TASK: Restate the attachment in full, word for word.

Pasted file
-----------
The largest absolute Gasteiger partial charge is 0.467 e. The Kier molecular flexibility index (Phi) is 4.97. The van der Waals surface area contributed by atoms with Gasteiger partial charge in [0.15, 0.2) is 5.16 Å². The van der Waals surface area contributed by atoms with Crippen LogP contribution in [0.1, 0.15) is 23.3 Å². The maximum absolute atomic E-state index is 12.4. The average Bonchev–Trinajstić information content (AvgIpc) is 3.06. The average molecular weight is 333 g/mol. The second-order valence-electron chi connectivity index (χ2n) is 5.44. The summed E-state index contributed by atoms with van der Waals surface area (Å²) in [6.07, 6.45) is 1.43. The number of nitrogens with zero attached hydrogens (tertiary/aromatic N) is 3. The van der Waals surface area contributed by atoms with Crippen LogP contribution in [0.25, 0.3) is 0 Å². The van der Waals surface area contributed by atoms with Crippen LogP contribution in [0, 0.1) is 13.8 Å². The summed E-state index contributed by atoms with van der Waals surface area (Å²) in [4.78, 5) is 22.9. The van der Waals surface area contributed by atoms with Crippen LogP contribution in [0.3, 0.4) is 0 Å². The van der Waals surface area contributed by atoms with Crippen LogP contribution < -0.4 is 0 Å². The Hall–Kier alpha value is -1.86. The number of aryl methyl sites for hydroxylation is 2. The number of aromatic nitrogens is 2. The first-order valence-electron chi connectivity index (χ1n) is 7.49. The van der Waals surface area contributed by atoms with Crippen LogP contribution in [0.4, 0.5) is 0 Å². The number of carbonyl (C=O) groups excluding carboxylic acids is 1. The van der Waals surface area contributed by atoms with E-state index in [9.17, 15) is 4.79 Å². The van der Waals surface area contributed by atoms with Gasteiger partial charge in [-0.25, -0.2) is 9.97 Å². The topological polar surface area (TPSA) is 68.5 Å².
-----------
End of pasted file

The largest absolute Gasteiger partial charge is 0.467 e. The Kier molecular flexibility index (Phi) is 4.97. The van der Waals surface area contributed by atoms with Gasteiger partial charge in [0.15, 0.2) is 5.16 Å². The van der Waals surface area contributed by atoms with Crippen LogP contribution in [0.1, 0.15) is 23.3 Å². The maximum absolute atomic E-state index is 12.4. The average Bonchev–Trinajstić information content (AvgIpc) is 3.06. The average molecular weight is 333 g/mol. The second-order valence-electron chi connectivity index (χ2n) is 5.44. The summed E-state index contributed by atoms with van der Waals surface area (Å²) in [6.07, 6.45) is 1.43. The number of nitrogens with zero attached hydrogens (tertiary/aromatic N) is 3. The van der Waals surface area contributed by atoms with Crippen LogP contribution in [0.25, 0.3) is 0 Å². The van der Waals surface area contributed by atoms with Crippen LogP contribution in [0, 0.1) is 13.8 Å². The summed E-state index contributed by atoms with van der Waals surface area (Å²) in [4.78, 5) is 22.9. The van der Waals surface area contributed by atoms with Crippen LogP contribution in [0.3, 0.4) is 0 Å². The van der Waals surface area contributed by atoms with Crippen LogP contribution < -0.4 is 0 Å². The Hall–Kier alpha value is -1.86. The number of aryl methyl sites for hydroxylation is 2. The number of aromatic nitrogens is 2. The first-order valence-electron chi connectivity index (χ1n) is 7.49. The van der Waals surface area contributed by atoms with Crippen LogP contribution in [0.4, 0.5) is 0 Å². The number of carbonyl (C=O) groups excluding carboxylic acids is 1. The van der Waals surface area contributed by atoms with E-state index in [9.17, 15) is 4.79 Å². The van der Waals surface area contributed by atoms with Gasteiger partial charge in [-0.25, -0.2) is 9.97 Å². The topological polar surface area (TPSA) is 68.5 Å².